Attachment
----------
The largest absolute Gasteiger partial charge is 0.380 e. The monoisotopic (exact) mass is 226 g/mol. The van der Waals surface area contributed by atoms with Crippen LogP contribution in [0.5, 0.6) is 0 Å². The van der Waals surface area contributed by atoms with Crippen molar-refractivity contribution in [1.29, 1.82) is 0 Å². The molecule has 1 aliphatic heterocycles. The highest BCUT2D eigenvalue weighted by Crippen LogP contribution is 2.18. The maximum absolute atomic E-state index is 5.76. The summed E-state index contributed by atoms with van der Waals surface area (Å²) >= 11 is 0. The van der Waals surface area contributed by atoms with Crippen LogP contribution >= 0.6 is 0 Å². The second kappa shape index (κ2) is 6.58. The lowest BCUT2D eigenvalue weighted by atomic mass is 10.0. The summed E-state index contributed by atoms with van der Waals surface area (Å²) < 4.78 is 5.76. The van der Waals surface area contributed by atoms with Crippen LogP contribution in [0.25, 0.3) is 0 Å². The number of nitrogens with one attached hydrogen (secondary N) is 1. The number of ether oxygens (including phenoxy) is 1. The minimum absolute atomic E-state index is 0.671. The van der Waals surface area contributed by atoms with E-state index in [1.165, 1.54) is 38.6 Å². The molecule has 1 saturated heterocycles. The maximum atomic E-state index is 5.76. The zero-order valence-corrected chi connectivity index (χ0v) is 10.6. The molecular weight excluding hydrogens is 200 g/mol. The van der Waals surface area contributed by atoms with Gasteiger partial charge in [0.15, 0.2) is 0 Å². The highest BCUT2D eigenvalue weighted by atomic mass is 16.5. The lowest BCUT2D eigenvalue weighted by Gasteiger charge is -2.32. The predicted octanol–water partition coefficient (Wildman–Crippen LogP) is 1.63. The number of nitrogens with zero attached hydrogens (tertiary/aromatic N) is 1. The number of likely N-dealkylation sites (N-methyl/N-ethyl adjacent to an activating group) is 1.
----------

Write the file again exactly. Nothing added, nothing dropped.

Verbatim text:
The largest absolute Gasteiger partial charge is 0.380 e. The monoisotopic (exact) mass is 226 g/mol. The van der Waals surface area contributed by atoms with Crippen LogP contribution in [0.5, 0.6) is 0 Å². The van der Waals surface area contributed by atoms with Crippen molar-refractivity contribution in [1.29, 1.82) is 0 Å². The molecule has 1 aliphatic heterocycles. The highest BCUT2D eigenvalue weighted by Crippen LogP contribution is 2.18. The maximum absolute atomic E-state index is 5.76. The summed E-state index contributed by atoms with van der Waals surface area (Å²) >= 11 is 0. The van der Waals surface area contributed by atoms with Crippen LogP contribution >= 0.6 is 0 Å². The second kappa shape index (κ2) is 6.58. The lowest BCUT2D eigenvalue weighted by atomic mass is 10.0. The summed E-state index contributed by atoms with van der Waals surface area (Å²) < 4.78 is 5.76. The van der Waals surface area contributed by atoms with Crippen LogP contribution in [0.25, 0.3) is 0 Å². The number of nitrogens with one attached hydrogen (secondary N) is 1. The number of ether oxygens (including phenoxy) is 1. The minimum absolute atomic E-state index is 0.671. The van der Waals surface area contributed by atoms with E-state index in [1.165, 1.54) is 38.6 Å². The molecule has 1 saturated heterocycles. The maximum atomic E-state index is 5.76. The zero-order valence-corrected chi connectivity index (χ0v) is 10.6. The molecular weight excluding hydrogens is 200 g/mol. The van der Waals surface area contributed by atoms with Gasteiger partial charge in [0.15, 0.2) is 0 Å². The highest BCUT2D eigenvalue weighted by atomic mass is 16.5. The lowest BCUT2D eigenvalue weighted by Gasteiger charge is -2.32. The predicted octanol–water partition coefficient (Wildman–Crippen LogP) is 1.63. The number of nitrogens with zero attached hydrogens (tertiary/aromatic N) is 1. The number of likely N-dealkylation sites (N-methyl/N-ethyl adjacent to an activating group) is 1.